Sean Strawbridge Adds Chairman of the AAPA to his Long List of Accomplishments
Sean Strawbridge Adds Chairman of the AAPA to his Long List of Accomplishments
A common association for ports to unify under a common banner is the American Association of Port Authorities (AAPA). Luckily, AAPA is based strategically in Washington, DC. While proudly representing the Port of Corpus Christi, industry-veteran Sean Strawbridge advocates for ports in general. The AAPA has newly elected Strawbridge as the Chairman of the Board. He is moving to center stage with his ambitious plans for the future. With an avalanche of negative headlines to mitigate against such as lingering supply chain issues, soaring inflation, the war in Ukraine, a global energy crisis, and intensifying weather and hurricanes, Sean Strawbridge certainly has his work cut out for him.
We sat down with Strawbridge to capture his views on the state of the American port system, his perceived greatest challenges and threats, and a peek into the bold vision he has in mind.
Meet “Mr. Ports” – Sean Strawbridge
Sean Strawbridge is a voracious reader. He starts his mornings in Corpus Christi, Texas flipping through several national and local newspapers. A workout before getting into the office helps the 56-years-young Strawbridge power through a daily schedule that would rival the CEOs of any Fortune-500 company. Equally important to note, this is exactly what the Port of Corpus Christi Authority has become. He is a hands-on manager who admittedly likes to walk around and “surprise people”. However, Strawbridge loves to put on his protective gear and go out to be with the field operations crews. You can also find him in a cubicle with a financial analyst. He takes these opportunities to get candid feedback from all levels of the organization on what’s working and how they can improve.
With the “2022 cost of living crisis” in full swing, and ports bleakly painted front and center during the supply chain woes, Strawbridge takes the helm as Chairman of the Board of the AAPA during a tumultuous time.
Undeterred, Strawbridge has an ambitious agenda and what he sees as a unique “window of opportunity”. But, to better understand where he’s heading, we wanted to know from whence he came.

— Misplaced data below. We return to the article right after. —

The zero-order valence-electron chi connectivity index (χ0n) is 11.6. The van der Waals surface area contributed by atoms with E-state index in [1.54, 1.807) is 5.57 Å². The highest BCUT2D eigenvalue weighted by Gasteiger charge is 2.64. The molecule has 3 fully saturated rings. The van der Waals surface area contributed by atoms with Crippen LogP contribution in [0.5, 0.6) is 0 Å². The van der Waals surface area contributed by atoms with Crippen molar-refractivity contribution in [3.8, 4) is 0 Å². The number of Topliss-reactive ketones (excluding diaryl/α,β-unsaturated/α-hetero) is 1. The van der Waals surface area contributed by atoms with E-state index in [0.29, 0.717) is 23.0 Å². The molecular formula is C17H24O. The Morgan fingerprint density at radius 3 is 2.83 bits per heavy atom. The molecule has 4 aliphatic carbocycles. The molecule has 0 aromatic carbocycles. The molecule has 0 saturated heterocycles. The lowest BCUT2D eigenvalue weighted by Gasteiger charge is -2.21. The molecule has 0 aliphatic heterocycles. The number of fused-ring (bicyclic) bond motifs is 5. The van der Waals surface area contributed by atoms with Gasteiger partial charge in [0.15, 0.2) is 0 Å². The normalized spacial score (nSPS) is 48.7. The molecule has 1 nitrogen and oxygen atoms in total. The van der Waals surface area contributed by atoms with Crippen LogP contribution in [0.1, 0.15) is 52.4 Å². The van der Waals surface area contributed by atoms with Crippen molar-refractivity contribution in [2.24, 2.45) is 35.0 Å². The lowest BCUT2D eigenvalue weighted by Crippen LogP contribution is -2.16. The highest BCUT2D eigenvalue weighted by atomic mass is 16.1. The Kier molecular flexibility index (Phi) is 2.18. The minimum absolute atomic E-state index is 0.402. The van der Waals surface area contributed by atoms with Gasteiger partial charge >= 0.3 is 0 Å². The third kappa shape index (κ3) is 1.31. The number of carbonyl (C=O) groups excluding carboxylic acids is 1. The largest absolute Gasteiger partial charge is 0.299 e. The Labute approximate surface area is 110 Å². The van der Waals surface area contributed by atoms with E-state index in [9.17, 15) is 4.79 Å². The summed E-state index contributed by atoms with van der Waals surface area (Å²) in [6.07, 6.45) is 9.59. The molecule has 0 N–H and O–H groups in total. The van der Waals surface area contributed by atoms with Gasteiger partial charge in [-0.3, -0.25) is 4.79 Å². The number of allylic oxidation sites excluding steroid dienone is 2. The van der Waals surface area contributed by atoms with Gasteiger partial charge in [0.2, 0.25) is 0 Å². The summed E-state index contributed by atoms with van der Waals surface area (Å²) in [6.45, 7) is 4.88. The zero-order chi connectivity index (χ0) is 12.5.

Sean Strawbridge got his start with Sea-Land, a Maersk Company. From there, he’s continued in global transportation and energy for most of his long and storied career. With over three decades under his belt in senior leadership roles in both the public and private sectors, Strawbridge has proven himself in the trenches of business and corporate development. Not to mention his experience with large-scale infrastructure development, capital structuring and finance, and public-private partnerships. Strawbridge has played key roles at top players in maritime commerce such as the Port of Long Beach, Ports America Group, and Oxbow Energy. This experience has all been brought to a head in his current role as CEO of the Port of Corpus Christi, which happens to be the #1 U.S. port in total revenue tonnage. Strawbridge has written extensively on the evolution of marine terminals, as well as paradigm shifts in vessel-based shipping.
As a proud representative of Texas, a seaports veteran, and a media personality who never shies away from talking about all things marine transport, Strawbridge is a bit of an outlier among American port CEOs—which is exactly how he plans to put ports back on the map for the critical infrastructure and national security roles they play across the U.S. Despite ports being so different, it’s up to Strawbridge to look for the commonalities across them to present a unified voice as the new Chairman of the Board of the AAPA.